NEW YORK (Reuters Health) – Postmenopausal African American women in the Women’s Health Initiative (WHI) study had lower rates of atrial fibrillation (AF) than postmenopausal white women.
Still, once AF occurs in black women, it’s just as problematic as in white women, one researcher pointed out.
Lower rates of AF have been consistently reported in African Americans compared with whites, but unlike in whites, there have been no common variants associated with AF in African Americans with genome-wide statistical significance.
Dr. Marco V. Perez from Stanford University School of Medicine in Stanford, California and colleagues used WHI data to look for differences in rates of AF between African Americans and whites and associations between AF and common genomic variants previously associated with AF in European populations.
They also wanted to replicate the association between genome-wide European ancestry and AF in the African American women.
Altogether they had data from more than 80,000 women, including 7,234 who were African American, according to the August 9th report online in the American Heart Journal.
African American race was associated with a 57% reduction in the rate of incident AF after adjustment for age, diabetes, coronary heart disease, congestive heart failure, peripheral arterial disease, body mass index, use of hormone therapy, smoking, and higher education.
Among the African American women, genome-wide European ancestry was not significantly associated with AF after adjustment for age, congestive heart failure, myocardial infarction, body mass index, and hypertension.
Moreover, none of the 13 single nucleotide polymorphisms that had previously been reported as associated with AF in European cohorts was significantly associated with AF in these African American women.
“Ethnic differences in disease rates found in multivariate analyses imply that there are (1) unmeasured environmental exposures accounting for these disparities, (2) genomic factors driving different rates of disease, or (3) a combination of these two factors,” the investigators explain.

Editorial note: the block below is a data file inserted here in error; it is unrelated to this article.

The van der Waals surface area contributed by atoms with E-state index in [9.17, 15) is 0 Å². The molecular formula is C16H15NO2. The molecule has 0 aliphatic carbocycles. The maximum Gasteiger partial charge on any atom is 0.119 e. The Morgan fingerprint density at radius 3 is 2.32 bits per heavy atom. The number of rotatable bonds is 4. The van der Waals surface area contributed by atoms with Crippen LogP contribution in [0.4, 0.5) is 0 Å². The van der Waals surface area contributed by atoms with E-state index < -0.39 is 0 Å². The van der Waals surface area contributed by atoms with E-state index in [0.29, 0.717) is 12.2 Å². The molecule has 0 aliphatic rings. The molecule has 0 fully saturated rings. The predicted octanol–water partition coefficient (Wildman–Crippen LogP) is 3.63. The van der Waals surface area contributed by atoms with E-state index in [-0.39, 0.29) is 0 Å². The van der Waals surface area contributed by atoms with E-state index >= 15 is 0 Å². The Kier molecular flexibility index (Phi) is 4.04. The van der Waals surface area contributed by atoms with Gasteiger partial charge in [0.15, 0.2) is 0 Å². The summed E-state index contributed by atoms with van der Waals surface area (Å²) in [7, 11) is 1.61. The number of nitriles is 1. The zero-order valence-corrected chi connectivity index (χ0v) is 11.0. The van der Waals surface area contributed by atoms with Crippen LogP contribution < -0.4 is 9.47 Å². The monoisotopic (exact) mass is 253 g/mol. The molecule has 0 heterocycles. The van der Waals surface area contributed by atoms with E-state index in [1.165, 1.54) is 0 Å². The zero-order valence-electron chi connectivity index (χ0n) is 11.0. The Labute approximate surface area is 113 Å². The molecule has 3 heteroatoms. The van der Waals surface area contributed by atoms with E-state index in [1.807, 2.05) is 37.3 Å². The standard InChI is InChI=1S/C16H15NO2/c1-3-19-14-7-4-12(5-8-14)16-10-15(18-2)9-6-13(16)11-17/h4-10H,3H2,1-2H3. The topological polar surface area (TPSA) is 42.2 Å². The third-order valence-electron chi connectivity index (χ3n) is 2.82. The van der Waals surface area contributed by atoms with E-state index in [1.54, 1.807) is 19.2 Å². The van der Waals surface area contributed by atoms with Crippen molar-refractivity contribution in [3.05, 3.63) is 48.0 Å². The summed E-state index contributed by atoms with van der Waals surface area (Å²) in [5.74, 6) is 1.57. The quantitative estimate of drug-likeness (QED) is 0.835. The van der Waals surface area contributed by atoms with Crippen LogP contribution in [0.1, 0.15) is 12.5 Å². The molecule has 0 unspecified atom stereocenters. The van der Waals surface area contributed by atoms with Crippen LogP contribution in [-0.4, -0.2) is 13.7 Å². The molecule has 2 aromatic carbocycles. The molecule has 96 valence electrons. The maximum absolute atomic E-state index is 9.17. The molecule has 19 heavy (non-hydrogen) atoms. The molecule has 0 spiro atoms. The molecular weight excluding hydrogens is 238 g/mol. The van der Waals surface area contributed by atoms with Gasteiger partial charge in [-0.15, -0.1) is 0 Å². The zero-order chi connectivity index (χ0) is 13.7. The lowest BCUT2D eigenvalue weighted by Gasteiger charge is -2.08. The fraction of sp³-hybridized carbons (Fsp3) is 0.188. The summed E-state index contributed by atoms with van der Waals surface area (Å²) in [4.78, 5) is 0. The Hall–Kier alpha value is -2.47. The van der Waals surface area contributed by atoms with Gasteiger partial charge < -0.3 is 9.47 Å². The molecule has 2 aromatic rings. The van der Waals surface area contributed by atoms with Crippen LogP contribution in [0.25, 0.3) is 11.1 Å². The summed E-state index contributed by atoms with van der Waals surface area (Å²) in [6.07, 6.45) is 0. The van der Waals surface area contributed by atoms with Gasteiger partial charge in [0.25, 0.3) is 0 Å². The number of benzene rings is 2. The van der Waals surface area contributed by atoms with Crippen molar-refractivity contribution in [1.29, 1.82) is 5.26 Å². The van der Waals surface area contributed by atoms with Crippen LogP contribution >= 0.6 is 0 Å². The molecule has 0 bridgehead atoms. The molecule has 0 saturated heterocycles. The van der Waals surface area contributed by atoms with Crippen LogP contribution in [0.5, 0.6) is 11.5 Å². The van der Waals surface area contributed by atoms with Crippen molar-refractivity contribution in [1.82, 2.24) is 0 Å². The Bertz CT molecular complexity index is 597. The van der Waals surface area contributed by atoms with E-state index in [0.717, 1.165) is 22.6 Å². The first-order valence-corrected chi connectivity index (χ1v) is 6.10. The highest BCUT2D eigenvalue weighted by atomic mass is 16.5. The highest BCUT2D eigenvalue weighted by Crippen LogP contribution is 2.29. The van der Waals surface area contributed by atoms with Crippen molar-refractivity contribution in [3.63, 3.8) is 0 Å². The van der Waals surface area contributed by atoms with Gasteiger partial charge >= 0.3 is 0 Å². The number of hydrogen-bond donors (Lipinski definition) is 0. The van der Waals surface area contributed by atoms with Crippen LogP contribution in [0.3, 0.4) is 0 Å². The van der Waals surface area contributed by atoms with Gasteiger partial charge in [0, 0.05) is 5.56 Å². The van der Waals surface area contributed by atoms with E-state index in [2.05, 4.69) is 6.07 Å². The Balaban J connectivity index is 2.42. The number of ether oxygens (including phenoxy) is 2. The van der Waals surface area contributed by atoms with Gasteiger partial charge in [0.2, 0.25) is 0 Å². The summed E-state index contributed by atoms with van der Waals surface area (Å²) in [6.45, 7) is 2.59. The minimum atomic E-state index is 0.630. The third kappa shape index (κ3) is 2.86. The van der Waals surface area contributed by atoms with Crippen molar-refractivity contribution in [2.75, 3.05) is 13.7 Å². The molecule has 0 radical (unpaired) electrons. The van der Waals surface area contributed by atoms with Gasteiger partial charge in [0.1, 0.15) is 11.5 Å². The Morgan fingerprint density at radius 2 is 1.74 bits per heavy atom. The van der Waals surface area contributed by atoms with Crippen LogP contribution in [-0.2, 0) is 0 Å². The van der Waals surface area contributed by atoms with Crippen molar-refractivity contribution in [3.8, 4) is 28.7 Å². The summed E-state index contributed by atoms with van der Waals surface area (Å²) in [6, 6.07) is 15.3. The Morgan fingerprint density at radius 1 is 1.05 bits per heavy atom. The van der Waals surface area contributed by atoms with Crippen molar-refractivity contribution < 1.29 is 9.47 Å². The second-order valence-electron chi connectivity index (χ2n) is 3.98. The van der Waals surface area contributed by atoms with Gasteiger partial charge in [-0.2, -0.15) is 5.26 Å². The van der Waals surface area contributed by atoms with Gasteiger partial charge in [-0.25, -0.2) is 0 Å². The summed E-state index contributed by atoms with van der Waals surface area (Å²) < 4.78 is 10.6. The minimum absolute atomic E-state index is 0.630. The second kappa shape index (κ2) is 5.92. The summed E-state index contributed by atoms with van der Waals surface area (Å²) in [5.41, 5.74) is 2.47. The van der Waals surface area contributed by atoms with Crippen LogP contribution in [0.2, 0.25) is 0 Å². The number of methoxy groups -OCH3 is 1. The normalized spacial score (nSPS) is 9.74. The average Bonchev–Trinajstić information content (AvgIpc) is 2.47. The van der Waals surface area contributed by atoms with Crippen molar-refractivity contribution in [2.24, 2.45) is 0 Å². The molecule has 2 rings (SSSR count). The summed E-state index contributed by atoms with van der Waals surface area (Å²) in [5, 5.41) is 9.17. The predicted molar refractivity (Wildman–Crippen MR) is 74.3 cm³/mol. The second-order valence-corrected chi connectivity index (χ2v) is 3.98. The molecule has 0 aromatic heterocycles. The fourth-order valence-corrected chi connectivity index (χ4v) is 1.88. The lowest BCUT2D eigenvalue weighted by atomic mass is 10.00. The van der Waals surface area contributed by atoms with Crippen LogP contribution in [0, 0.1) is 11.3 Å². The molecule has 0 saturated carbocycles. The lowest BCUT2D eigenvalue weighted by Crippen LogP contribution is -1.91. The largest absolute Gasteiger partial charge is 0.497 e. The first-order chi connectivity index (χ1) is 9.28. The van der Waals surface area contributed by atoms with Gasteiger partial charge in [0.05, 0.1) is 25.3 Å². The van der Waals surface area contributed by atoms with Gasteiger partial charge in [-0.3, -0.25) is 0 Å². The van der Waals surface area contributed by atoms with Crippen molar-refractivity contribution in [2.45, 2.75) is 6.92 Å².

“More thorough environmental characterization and studies of ancestry informative markers in African American populations will need to be performed to help identify the factors that account for the differences in rates of AF between different ethnicities,” the researchers say.
“Meta-analyses combining several large African American cohorts are ongoing to identify novel variants associated with AF in this understudied population,” they add.
“In general, I was not surprised by the findings of the study,” Dr. Gian M. Novaro from Cleveland Clinic Florida, Weston, Florida, who has published research on AF, told Reuters Health. “They are consistent with most prior analyses on race and incident AF; namely that African American race was significantly associated with a lower rate of AF.”
“The study is significant for extending the prior observation of racial disparity in AF occurrence to a large group of African American women,” Dr. Novaro said. “It’s also interesting that none of the previously identified polymorphisms (DNA sequence variations) linked to AF in European populations were associated with AF in these African American women. This tells us that we still don’t know why African Americans develop less AF compared to whites, and that there are yet no identified common gene variants associated with AF among African Americans.”
“As best as we can tell from available data, the management strategies of AF should not differ by race,” Dr. Novaro added. “Although African American women seem to have a lower chance of developing AF, physicians should remain equally vigilant of its occurrence; that is because once AF develops, the related consequences of AF (i.e., stroke, heart failure) are no different between races.”
Dr. Perez did not respond to a request for comments on this report.
Am Heart J 2013.